Here’s a little something to test your knowledge on sexual and reproductive health
Sex is everywhere and nowhere. Everywhere because it’s in our heads, in our pants (ah, urges), on ads we see, in innuendos people use and in pop culture and the media we indulge in. Nowhere because for something that everyone is exposed to at some point during the day and in some way, it’s a no-touch topic. It’s often dismissed as a private, can't-talk-about-it matter, inappropriate or “why the incognito tab was invented.”
When it comes to sex, sex as in sex appeal trumps sex as in sex ed any day. “Sex, in the sex education format, is something covered most of the time in middle school or high school and isn’t repeated down the line,” shares Dr. Irene Quinio, M.D., a Maternal-Fetal Medicine Specialist and practicing obstetrician-gynecologist at The Medical City. “It’s covered in the particular grade level wherein most girls are expected to have their first menstruation, for example, and once the basics are covered, that’s it.” Quinio goes on to elaborate that while knowledge of the average professional Filipino about reproductive and sexual health is adequate, the sources the general public turns to are not enough. “Beyond what is taught in school, unfortunately, a lot of what people know is from social media, the internet, movies and television,” she says. “The internet is a great learning and search tool, but it’s important also that people don’t just have access to information, but access to the correct information.” And what isn’t searchable on the internet is left to discussions with friends and relatives, risqué movies and TV series or good ‘ol XXX websites.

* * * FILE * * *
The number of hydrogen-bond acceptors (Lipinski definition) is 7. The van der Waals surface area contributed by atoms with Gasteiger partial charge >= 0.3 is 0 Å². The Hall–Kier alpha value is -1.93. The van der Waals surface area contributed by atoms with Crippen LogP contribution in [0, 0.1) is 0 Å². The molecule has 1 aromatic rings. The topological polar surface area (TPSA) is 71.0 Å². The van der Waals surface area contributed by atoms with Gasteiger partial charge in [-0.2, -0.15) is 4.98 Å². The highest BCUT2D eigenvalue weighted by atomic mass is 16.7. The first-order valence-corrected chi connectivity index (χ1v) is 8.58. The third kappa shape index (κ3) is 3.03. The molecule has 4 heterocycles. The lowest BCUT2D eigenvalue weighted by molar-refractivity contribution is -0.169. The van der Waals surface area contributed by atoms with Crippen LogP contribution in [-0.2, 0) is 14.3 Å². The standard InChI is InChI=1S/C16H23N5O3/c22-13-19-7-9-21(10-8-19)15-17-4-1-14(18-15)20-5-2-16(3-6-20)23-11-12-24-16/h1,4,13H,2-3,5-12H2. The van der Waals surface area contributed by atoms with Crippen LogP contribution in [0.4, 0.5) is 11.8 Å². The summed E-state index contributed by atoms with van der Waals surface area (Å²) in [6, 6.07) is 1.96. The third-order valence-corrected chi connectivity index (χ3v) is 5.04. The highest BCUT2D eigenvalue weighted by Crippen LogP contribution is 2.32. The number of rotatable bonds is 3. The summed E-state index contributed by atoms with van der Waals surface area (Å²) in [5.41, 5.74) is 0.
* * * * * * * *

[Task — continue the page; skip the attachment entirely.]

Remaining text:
Here, we implore you, dear reader (who is obviously curious about this stuff since you did click on the headline): how much do you know about sex? Class is back in session.
Art Alexandra Lara